Which Snowboard Shape is Right for Me?
The past couple of years has brought on an entirely new style of snowboarding. In the past, most silhouettes remained the same while the rocker changed. These days there are a variety of shapes and snowboard sizes and understanding them can help you make the most out of your riding.
True Twin Shape
One of the most popular shapes in the world of snowboarding, this shape can be identified by an equal tip and tail with and silhouette. These boards are ideal for all-mountain riders, beginners, and those who expect to be riding switch.
These profiles are most often found in freeride and powder boards but can often be ridden all-mountain as well. They are often stiffer in the tail with a wider and softer nose that helps you stay afloat in powder and maintain stability while carving at high speeds. Typically, these boards have binding inserts that are set back (closer to the tail) sometimes up to an inch.
Directional Twin Shape
A combination of twin and directional snowboards, directional twins are a mix of both shapes. A symmetrical shape (similar size tip and tail) combined with a directional core (softer tip than tail) is common, as is the opposite: a directional shape but symmetrical core. Directional twins are most at home on all-mountain and freestyle terrain.
Volume Shifted Shape
Volume shifted boards can be identified by their short and wide profile. They get their name by pushing your weight to the back of the board and keeping your nose on top of the snow. These boards offer an alternative to the long powder boards and are more maneuverable for tree runs. These made for the backcountry and deep powder days and come in a variety of unique shapes and sizes.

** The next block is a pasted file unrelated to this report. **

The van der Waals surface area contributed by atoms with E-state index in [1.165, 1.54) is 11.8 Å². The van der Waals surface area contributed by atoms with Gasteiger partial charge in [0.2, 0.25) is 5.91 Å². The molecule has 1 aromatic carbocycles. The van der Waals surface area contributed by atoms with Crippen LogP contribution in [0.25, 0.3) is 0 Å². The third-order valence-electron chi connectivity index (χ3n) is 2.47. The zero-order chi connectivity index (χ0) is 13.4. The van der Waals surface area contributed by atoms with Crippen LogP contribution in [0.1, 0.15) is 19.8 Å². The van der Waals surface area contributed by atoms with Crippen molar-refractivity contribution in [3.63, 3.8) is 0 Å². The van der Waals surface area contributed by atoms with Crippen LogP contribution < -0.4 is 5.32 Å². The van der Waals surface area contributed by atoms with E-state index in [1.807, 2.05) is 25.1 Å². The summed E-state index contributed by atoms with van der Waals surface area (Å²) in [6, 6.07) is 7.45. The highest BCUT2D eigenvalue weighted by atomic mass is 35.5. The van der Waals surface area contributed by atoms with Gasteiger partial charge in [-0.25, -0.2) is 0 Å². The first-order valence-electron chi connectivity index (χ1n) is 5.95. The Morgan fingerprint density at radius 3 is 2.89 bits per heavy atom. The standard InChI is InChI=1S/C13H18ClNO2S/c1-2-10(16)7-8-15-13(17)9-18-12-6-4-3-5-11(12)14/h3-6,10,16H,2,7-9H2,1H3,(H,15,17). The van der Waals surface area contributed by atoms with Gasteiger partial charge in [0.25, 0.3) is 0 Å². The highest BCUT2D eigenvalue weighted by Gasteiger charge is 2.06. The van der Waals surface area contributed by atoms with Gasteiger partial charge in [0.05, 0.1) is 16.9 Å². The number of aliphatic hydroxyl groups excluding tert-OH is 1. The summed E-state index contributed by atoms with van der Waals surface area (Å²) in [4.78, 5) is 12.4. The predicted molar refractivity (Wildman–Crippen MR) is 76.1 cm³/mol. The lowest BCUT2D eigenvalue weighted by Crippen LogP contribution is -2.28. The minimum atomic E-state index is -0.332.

The idea behind asymmetrical shaping is that your body is not symmetrical from front to back, so your snowboard shouldn't be either. Boards with shorter heel side and longer toe side sidecuts, along with softer heel side cores make riding easier and more fun!.
Why asymmetry on a snowboard?
You may have noticed that asymmetrical snowboards are seizing the limelight, but it’s not just because they look weird. Why then? Well, snowboard designers have recognized that while humans are (for the most part) symmetrical from left to right, they’re not symmetrical from front to back.
If you’ve snowboarded before, you may have noticed that turning ‘heel side’ is more difficult than turning ‘toe side’ – asymmetrical snowboards help you overcome this natural physiological asymmetry in two ways, often in tandem:.
A snowboard's sidecut can also be tweaked for asymmetry. Boards with asymmetric sidecuts have both a shorter, and deeper, more pronounced heel side sidecut. Again, this helps with tighter heel side turns and improved maneuverability. Asymmetric sidecuts improve your balance, too, giving you more natural and intuitive control while engaging the board’s heel side edge.
Another way the human body’s toe-to-heel differences can be accounted for is with the a snowboard’s core makeup. Since toe side turns are typically more precise and of a tighter radius, manufacturers have created boards with softer cores beneath the heels. This allows the rider to flex the board more on heel side for a tighter, more precise, more natural feeling turn. Simply put, the board’s heel side turns respond more like toe side turns!